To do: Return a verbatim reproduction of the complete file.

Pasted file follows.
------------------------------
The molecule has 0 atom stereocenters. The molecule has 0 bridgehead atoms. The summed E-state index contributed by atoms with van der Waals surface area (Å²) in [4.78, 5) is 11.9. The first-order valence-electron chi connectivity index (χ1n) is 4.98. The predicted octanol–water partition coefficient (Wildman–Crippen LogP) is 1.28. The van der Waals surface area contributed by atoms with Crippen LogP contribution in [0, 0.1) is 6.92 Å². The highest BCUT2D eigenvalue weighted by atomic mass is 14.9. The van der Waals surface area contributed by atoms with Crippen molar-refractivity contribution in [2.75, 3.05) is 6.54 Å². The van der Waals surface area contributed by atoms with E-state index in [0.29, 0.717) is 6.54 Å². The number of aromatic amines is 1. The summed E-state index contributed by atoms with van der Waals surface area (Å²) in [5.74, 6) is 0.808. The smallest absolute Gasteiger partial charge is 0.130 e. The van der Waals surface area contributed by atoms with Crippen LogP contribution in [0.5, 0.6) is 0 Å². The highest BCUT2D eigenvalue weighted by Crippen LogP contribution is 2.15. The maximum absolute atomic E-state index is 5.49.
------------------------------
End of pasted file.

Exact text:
The molecule has 0 atom stereocenters. The molecule has 0 bridgehead atoms. The summed E-state index contributed by atoms with van der Waals surface area (Å²) in [4.78, 5) is 11.9. The first-order valence-electron chi connectivity index (χ1n) is 4.98. The predicted octanol–water partition coefficient (Wildman–Crippen LogP) is 1.28. The van der Waals surface area contributed by atoms with Crippen LogP contribution in [0, 0.1) is 6.92 Å². The highest BCUT2D eigenvalue weighted by atomic mass is 14.9. The van der Waals surface area contributed by atoms with Crippen molar-refractivity contribution in [2.75, 3.05) is 6.54 Å². The van der Waals surface area contributed by atoms with E-state index in [0.29, 0.717) is 6.54 Å². The number of aromatic amines is 1. The summed E-state index contributed by atoms with van der Waals surface area (Å²) in [5.74, 6) is 0.808. The smallest absolute Gasteiger partial charge is 0.130 e. The van der Waals surface area contributed by atoms with Crippen LogP contribution in [0.5, 0.6) is 0 Å². The highest BCUT2D eigenvalue weighted by Crippen LogP contribution is 2.15. The maximum absolute atomic E-state index is 5.49.